PSi Performance & Philosophy Working Group

Welcome to the wiki for the PSi Performance & Philosophy Working Group (PPWG).

Founded in 2008, this working group was proposed to encourage debate and collaboration between members of Performance Studies international (PSi) who have in common their engagement in Philosophy as it intersects with Performance Studies. The group has now expanded to over 200 members from across the disciplines, including scholars based in Philosophy with an interest in theatre and performance practitioners with an interest in philosophy. With the advent of Performance Philosophy, this working group seeks to carve out its own vocabulary and specificity of practice within Performance Studies international.

This wiki is intended to operate as a source of information for PPWG members and space for discussion and exchange between the annual PSi conferences. All members are invited to contribute to the forum and also to create their own content for the site.

If you would like to join the working group, please contact the chair, Will Daddario: moc.liamg|oiraddad.w#moc.liamg|oiraddad.w

The group is open to all.

PSi website:


Ioana Jucan recently updated us about some Performance and Philosophy events at PSi20 in Shangai. Here's an excerpt:

The keynote address of South Korean philosopher Doh-ol Kim Young-Oak focused on an “Interpretation of Body (mom) in Chinese Cosmology and Its Relation to Art.” Delivered in an engaging manner with the aid of a blackboard on which Doh-ol Kim Young-Oak energetically illustrated philosophical concepts throughout his presentation, the lecture provided a thought-provoking introduction to a Chinese cosmology rooted in Taoism and Confucianism and influenced by Buddhism. Towards the end of his lecture, Doh-ol Kim Young-Oak turned his attention to China today, China the world power, remarking provocatively:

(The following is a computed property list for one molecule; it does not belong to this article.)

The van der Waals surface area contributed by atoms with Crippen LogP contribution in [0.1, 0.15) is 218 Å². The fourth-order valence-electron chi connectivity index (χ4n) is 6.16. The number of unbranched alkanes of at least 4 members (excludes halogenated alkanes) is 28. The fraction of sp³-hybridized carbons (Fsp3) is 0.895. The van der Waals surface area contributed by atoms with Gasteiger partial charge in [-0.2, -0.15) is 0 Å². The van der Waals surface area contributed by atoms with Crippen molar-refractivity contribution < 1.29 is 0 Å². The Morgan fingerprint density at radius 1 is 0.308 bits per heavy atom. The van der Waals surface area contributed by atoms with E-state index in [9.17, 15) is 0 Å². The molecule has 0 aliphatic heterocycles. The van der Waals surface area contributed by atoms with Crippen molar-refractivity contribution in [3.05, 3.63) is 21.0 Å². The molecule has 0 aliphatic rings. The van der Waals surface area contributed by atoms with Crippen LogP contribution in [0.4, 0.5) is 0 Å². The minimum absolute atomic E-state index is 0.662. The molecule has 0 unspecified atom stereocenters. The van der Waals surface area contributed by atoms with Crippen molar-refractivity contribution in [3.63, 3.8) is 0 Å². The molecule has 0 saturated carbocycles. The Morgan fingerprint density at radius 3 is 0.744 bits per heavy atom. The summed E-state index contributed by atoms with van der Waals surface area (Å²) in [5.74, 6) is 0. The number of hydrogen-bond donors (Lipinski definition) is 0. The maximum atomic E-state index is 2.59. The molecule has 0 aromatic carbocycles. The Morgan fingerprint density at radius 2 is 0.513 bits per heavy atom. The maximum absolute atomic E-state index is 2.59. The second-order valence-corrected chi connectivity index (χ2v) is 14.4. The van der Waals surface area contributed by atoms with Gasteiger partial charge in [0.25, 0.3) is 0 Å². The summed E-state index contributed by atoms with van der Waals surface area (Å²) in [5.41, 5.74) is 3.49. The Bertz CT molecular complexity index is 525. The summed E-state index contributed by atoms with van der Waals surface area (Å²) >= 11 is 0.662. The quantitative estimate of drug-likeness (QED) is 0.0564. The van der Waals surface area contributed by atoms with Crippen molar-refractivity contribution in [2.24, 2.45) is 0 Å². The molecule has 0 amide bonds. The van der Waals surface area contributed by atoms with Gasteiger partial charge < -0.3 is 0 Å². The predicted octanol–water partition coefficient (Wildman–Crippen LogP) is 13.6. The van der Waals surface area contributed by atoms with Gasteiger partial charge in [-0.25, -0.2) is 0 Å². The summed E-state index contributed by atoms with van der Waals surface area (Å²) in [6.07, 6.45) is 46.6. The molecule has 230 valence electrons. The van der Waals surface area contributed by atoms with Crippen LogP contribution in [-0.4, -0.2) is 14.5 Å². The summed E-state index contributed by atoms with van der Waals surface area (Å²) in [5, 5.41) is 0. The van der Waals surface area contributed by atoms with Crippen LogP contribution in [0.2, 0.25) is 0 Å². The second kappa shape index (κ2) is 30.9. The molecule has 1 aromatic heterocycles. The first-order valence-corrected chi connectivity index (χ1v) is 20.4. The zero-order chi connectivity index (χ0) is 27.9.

China is no longer just a country. It is a new paradigm of civilization responsible for the future of mankind. If China were to become another empire and pursue the Way of Hegemon as the US did, mankind would face a long and disastrous 21st century. Don't worry about the "rise" of China. Worry about the kind of moral example China can provide to the rest of the world. At the height of the Warring States periods anticipating the emergence of a united kingdom, Mencius had the audacity to define human nature in terms of absolute and self-evident moral imperatives, namely human-heartedness, righteousness, propriety, and wisdom. He fought the cynical utilitarianism of the day and dreamt of the moralistic unfolding of human history. China must learn from him and strive to bring about the moral renewal of mankind - not by preaching to them, but by setting the right example. (quoted from the lecture hand-out, p.9; PSi20, July 2014)

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